Moving on, Alex Baranowski was in charge of the music and sound elements of the production, and although the use of blaring rock music somewhat lessened the sense that you were in 1947 New Orleans, and marred that atmosphere slightly, the use of sound was largely effective here as it did it’s job to subliminally convey Blanche’s emotions. You could rightly argue that the aural features of the production were at their best when left unaltered from Williams’ original vision; the Varsouviana Polka plays at times when Blanche feels remorse or guilt for her husband Allen Grey’s death, and it’s haunting jangle left the audience in a trance, as they could see how it echoed her conscience and the fact that it played increasingly often as the play went on, beautifully foreshadowed her decaying mental state and all that came with it. Tickling the ‘Blue Piano’ right from the start sets the tone of the play rather nicely, as this, in juxtaposition to the rock music, generates the intended feel of the multicultural New Orleans, in order place the character of Blanche in a position of insecurity and discomfort straight away, as it’s nothing like Belle Reve.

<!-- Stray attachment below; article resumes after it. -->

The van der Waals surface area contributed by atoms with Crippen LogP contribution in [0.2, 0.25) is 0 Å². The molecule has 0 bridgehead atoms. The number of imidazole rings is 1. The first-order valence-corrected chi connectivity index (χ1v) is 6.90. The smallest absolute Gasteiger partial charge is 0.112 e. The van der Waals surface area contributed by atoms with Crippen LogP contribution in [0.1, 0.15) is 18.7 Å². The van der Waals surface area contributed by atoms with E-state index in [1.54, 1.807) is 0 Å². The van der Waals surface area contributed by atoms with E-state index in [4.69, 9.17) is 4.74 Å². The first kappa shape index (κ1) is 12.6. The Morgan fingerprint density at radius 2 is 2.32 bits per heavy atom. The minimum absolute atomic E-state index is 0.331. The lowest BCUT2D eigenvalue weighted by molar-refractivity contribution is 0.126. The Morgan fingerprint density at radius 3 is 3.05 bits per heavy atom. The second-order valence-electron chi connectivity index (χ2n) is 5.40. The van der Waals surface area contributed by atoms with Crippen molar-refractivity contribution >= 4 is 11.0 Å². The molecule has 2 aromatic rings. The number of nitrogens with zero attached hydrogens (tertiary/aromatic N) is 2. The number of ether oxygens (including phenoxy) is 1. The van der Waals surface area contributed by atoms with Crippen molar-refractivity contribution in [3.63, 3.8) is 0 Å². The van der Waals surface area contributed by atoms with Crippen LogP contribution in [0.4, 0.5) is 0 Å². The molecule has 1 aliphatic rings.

Thirdly, choice of costume is always a significant factor in any production, so here we must observe the work of Victoria Behr. Once more, Stella’s skinny jeans and crop top don’t seem to fit the 1947 feel of the play, which in some ways detracts from the professionality of the production, however, again there is a lot to credit of her choices relating to costume design, so this is only a minor criticism. Stanley’s outfit stood out to really enhance his animalistic and simple character, where his ‘wife beater’ vest was rather comical in a dark way. His cheap, work clothes elicit a stark contrast between him and Blanche, whilst also showing off Ben Foster’s muscles to place him in a position of power from the offset. Blanche on the other hand wears lavish, over-the-top white dresses, as a false attempt to appear pure and innocent, while her general costumes seem to be much more expensive, and fittingly cast her under a somewhat snobbish light. It must be said that Mitch’s clothing was considerably smarter than Stanley’s, again, to demonstrate the contrast between Mitch’s more gentle nature and Stanley’s beastial qualities. Therefore, other than another questionable choice to try and modernize this classic, Behr must be credited for her brilliant portrayal of each of the main characters here.